Sixth rule A, Almost all properties apply to the empty set, most of them to finite sets, and dividing by zero is a terrible idea. 0 is not a number, 1 plus one equals zero in ℤ

_{2}and $\sqrt{2}$ and $-\sqrt{2}$ are algebraically the same. Galois’ Theory and Partial differential equations are not for the faint of heart. Absolute numbers have no meaning, Apocalypse, Anawim, #justtothepoint.

Definition. A group G is simple if it has no trivial, proper normal subgroups or, alternatively, if G has precisely two normal subgroups, namely G and the trivial subgroup.

Some examples are **ℤ _{p}**, cyclic group of prime order, and

Theorem. Every subgroup of an Abelian group is normal.

Proof.

Let G be an Abelian group and let H ≤ G be a subgroup of G.

We claim that H is normal, i.e., H is invariant under conjugation by elements of G, that is, ∀g ∈ G, gHg^{-1} = H, but this is obvious ∀h ∈ H, ghg^{-1} =[G is Abelian] gg^{-1}h = h.

Theorem. Let G be an Abelian group. Then, G is simple if and only if G is cyclic of primer order.

Proof.

⇒) Suppose G is Abelian and simple.

G is Abelian ⇒ Every subgroup of an Abelian group is normal. G is simple ⇒ It has no proper normal subgroups.

Let H be a subgroup, suppose x ∈ H, x ≠ e ⇒ [G is simple and Abelian, H is not a proper subgroup] H = G ⇒ G = H = ⟨x⟩ and G is cyclic ⇒ [A finite Abelian group of order n has a subgroup of order m for every divisor m of n] |G| must be prime. Therefore, G is cycle of prime order ∎

⇐) Conversely, if G is an Abelian group and cyclic of prime order ⇒[By Lagrange’s theorem, given a finite group G, the order of any subgroup divides the order of G] **G does not have any nontrivial, proper subgroups**, and therefore, any non-identity element would generate the whole group ⇒ G is simple ∎

Theorem. Let G be a group with N ◁ G and H ≤ G. Then, N ∩ H ◁ H.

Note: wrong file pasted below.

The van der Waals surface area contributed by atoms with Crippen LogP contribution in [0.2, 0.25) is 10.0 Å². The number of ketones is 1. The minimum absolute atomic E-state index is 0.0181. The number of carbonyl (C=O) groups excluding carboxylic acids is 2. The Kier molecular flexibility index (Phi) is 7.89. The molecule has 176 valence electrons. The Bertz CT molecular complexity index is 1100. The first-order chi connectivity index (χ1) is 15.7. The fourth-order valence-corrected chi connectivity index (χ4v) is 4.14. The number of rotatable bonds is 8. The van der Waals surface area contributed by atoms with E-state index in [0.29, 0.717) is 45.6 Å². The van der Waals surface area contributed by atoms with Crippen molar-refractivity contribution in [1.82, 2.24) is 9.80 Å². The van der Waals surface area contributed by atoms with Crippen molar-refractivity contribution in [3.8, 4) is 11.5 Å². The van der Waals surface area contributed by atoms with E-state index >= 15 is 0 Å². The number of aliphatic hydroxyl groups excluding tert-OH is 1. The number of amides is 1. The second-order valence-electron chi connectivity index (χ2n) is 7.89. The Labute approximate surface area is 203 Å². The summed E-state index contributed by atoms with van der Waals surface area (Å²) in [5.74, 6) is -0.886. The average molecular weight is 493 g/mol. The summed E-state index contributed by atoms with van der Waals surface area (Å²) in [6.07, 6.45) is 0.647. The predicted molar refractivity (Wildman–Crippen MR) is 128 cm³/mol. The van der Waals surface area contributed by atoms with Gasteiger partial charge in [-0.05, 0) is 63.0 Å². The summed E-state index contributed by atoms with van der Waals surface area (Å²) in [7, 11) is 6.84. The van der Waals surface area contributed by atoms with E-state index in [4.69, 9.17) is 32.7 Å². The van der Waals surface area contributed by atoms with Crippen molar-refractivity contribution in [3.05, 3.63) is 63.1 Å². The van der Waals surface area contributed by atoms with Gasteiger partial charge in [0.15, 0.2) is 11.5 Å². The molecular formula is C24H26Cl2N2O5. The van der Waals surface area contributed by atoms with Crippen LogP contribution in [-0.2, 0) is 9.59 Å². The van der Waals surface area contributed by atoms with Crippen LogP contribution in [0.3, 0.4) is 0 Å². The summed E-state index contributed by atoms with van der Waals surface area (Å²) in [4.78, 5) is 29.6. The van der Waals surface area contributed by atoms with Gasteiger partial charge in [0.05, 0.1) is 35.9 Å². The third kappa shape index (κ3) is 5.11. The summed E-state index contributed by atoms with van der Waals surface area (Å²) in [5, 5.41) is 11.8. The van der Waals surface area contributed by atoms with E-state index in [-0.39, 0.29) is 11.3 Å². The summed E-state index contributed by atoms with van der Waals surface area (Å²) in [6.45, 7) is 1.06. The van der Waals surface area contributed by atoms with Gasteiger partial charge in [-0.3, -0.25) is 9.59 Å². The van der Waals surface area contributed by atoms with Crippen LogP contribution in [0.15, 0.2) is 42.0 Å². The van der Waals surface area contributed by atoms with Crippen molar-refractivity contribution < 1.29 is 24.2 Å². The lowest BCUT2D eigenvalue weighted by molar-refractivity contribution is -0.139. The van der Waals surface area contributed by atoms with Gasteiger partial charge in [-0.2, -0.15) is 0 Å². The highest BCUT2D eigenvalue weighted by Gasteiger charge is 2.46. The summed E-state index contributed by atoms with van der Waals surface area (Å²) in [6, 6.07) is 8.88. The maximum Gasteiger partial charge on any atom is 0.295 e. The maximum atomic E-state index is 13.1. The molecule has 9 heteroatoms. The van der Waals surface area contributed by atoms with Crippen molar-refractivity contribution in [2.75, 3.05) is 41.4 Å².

Proof.

- e ∈ N, e ∈ H because N and H are both subgroups ⇒ e ∈ N ∩ H.
- ∀g, h ∈ N ∩ H, gh ∈ N, gh ∈ H because N and H are both subgroups so they are both closed under the group operation, hence gh ∈ N ∩ H.
- ∀g ∈ N ∩ H, g
^{-1}∈ N, g^{-1}∈ H because N and H are both closed under taking inverses, and therefore g^{-1}∈ N ∩ H. Therefore, N ∩ H ≤ G.

Claim: **N ∩ H ◁ H** ↭ ∀ g ∈ N ∩ H, h ∈ H, gHg^{-1} = H? ↭ ghg^{-1} ∈ H?

g ∈ N, h ∈ H ⊆ G ⇒ [N ◁ G] hgh^{-1} ∈ H ∎

Theorem. Let A_{n}, the alternating group, that is the group of even permutation of a finite set, for n ≥ 3 is generated by the set of 3-cycles.

Proof.

We have already demonstrated that every element of σ ∈ S_{n} can be written as a product of transpositions.

Since A_{n} consists of only even permutations, it suffices to show that every pair of transpositions is a product of 3-cycles. There are really three only options (consider that (ab)=(ba) 😄)

- (ab)(ab) = 1 = (abc)(acb)
- (ab)(ac) = (acb)
- (ab)(cd) = (acb)(acd) ∎

Theorem. Let A_{n}, the alternating group, that is the group of even permutation of a finite set, for n ≥ 5. Then, all 3-cycles are conjugates in A_{n}.

Proof.

Consider the two 3-cycles (abc) and (xyz) in A_{n.}.

Let’s consider the following options:

- {a, b, c} = {x, y, z} ⇒ (xyz) = (abc) or (acb). If (xyz) = (abc) ⇒ e(abc)e
^{-1}= abc,**(abc)~(abc)**-Anyway ~ is reflexive-. If (xyz) = (acb). Since n ≥ 5 ⇒ ∃ i, j ∈ {1, 2, ···, n}\{a, b, c}, then:

(bc)(ij)(abc)[(bc)(ij)]^{-1} =[The Shoe-socks property] (bc)(ij)(abc)(ij)(bc) = (acb) ⇒ **(abc) ~ (acb)**

- {a, b, c} ≠ {x, y, z}. Without the loss of generality, let’s suppose that a ∉ {x, y, z} and x ∉ {a, b, c} ↭ (abc) fixes x and (xyz) fixes a.

Since n ≥ 5 ⇒ ∃ i ∈ {1, 2, ···, n}\{a, b, c, x}, then:

(axi)(abc)(axi)^{-1} = (axi)(abc)(ixa) = (xbc) ⇒ **(abc) ~ (xbc)** 🚀

- If {x, b, c} = {x, y, z}, then we return to the original case, so we have just proven 🚀 that (abc) ~ (xbc) and since {x, b, c} = {x, y, z}, then (xbc) ~ (xyz) ⇒ (abc) ~ (xyz) ∎
- Otherwise, if {x, b, c} ≠ {x, y, z}, then we could repeat the previous argument and we will obtain (abc) ~
**(xbc) ~ (xyz)**for some i ∈ {1, 2, ···, n}\{a, b, c,**x, y**}. In either case, the transitivity of conjugacy (it is an equivalent relation) guaranties that (a, b, c) ~ (x, y, z) ∈ A_{n}.

Theorem. Let A_{n}, the alternating group, that is the group of even permutation of a finite set, for n ≥ 5. Let N ◁ A_{n}. If N contains a 3-cycle, then N = A_{n}.

Proof.

N ◁ A_{n} ⇒ N is closed under conjugation. If N contains a 3-cycle, then **it contains all the 3-cycles** because all 3-cycles are conjugates in A_{n}, and N is closed under conjugation ⇒ [A_{n}, n ≥ 3 is generated by the set of 3-cycles] N = A_{n} ∎